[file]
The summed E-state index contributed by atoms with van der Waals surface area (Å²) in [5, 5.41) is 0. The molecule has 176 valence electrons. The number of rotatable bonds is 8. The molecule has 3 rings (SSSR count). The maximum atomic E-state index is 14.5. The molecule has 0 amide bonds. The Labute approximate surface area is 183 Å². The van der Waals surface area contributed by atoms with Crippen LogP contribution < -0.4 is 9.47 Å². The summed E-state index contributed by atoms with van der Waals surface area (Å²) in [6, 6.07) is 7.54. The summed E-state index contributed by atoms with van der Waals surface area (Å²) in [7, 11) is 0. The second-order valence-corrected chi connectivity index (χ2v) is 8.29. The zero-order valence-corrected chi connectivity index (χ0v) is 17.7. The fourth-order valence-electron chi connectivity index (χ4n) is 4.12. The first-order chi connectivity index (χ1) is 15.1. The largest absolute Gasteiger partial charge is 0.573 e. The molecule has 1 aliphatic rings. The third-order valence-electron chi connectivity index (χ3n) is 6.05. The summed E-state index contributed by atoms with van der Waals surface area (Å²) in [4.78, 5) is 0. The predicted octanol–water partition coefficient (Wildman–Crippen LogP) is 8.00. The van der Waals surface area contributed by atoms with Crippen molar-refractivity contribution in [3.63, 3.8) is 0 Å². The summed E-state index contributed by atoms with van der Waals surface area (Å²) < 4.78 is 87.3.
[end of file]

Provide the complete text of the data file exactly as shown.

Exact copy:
The summed E-state index contributed by atoms with van der Waals surface area (Å²) in [5, 5.41) is 0. The molecule has 176 valence electrons. The number of rotatable bonds is 8. The molecule has 3 rings (SSSR count). The maximum atomic E-state index is 14.5. The molecule has 0 amide bonds. The Labute approximate surface area is 183 Å². The van der Waals surface area contributed by atoms with Crippen LogP contribution < -0.4 is 9.47 Å². The summed E-state index contributed by atoms with van der Waals surface area (Å²) in [6, 6.07) is 7.54. The summed E-state index contributed by atoms with van der Waals surface area (Å²) in [7, 11) is 0. The second-order valence-corrected chi connectivity index (χ2v) is 8.29. The zero-order valence-corrected chi connectivity index (χ0v) is 17.7. The fourth-order valence-electron chi connectivity index (χ4n) is 4.12. The first-order chi connectivity index (χ1) is 15.1. The largest absolute Gasteiger partial charge is 0.573 e. The molecule has 1 aliphatic rings. The third-order valence-electron chi connectivity index (χ3n) is 6.05. The summed E-state index contributed by atoms with van der Waals surface area (Å²) in [4.78, 5) is 0. The predicted octanol–water partition coefficient (Wildman–Crippen LogP) is 8.00. The van der Waals surface area contributed by atoms with Crippen molar-refractivity contribution in [3.63, 3.8) is 0 Å². The summed E-state index contributed by atoms with van der Waals surface area (Å²) < 4.78 is 87.3.